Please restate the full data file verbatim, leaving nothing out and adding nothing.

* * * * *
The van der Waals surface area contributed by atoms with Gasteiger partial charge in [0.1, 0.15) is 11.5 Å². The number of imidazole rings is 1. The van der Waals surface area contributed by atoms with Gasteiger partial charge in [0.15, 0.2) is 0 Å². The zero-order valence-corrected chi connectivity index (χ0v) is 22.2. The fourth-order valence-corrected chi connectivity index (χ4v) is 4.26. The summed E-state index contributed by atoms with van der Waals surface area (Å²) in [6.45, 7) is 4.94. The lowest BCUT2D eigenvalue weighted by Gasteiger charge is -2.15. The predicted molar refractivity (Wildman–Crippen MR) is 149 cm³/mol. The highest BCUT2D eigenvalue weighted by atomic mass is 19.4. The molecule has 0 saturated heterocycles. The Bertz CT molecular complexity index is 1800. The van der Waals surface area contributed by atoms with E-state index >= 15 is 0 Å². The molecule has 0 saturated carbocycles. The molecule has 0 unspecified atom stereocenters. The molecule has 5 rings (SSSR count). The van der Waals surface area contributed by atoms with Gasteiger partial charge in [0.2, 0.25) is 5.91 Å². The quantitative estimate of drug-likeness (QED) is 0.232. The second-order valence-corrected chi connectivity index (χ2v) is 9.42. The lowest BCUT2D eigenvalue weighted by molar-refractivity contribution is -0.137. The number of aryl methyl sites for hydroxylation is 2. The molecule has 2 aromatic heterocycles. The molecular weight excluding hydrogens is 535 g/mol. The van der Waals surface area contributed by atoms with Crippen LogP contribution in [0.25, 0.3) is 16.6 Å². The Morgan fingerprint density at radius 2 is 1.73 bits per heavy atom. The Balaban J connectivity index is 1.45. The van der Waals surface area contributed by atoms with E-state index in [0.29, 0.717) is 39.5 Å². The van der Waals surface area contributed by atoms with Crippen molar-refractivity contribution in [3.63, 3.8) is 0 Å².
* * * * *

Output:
The van der Waals surface area contributed by atoms with Gasteiger partial charge in [0.1, 0.15) is 11.5 Å². The number of imidazole rings is 1. The van der Waals surface area contributed by atoms with Gasteiger partial charge in [0.15, 0.2) is 0 Å². The zero-order valence-corrected chi connectivity index (χ0v) is 22.2. The fourth-order valence-corrected chi connectivity index (χ4v) is 4.26. The summed E-state index contributed by atoms with van der Waals surface area (Å²) in [6.45, 7) is 4.94. The lowest BCUT2D eigenvalue weighted by Gasteiger charge is -2.15. The predicted molar refractivity (Wildman–Crippen MR) is 149 cm³/mol. The highest BCUT2D eigenvalue weighted by atomic mass is 19.4. The molecule has 0 saturated heterocycles. The Bertz CT molecular complexity index is 1800. The van der Waals surface area contributed by atoms with E-state index >= 15 is 0 Å². The molecule has 0 saturated carbocycles. The molecule has 0 unspecified atom stereocenters. The molecule has 5 rings (SSSR count). The van der Waals surface area contributed by atoms with Gasteiger partial charge in [0.2, 0.25) is 5.91 Å². The quantitative estimate of drug-likeness (QED) is 0.232. The second-order valence-corrected chi connectivity index (χ2v) is 9.42. The lowest BCUT2D eigenvalue weighted by molar-refractivity contribution is -0.137. The number of aryl methyl sites for hydroxylation is 2. The molecule has 2 aromatic heterocycles. The molecular weight excluding hydrogens is 535 g/mol. The van der Waals surface area contributed by atoms with Crippen LogP contribution in [0.25, 0.3) is 16.6 Å². The Morgan fingerprint density at radius 2 is 1.73 bits per heavy atom. The Balaban J connectivity index is 1.45. The van der Waals surface area contributed by atoms with E-state index in [0.29, 0.717) is 39.5 Å². The van der Waals surface area contributed by atoms with Crippen molar-refractivity contribution in [3.63, 3.8) is 0 Å².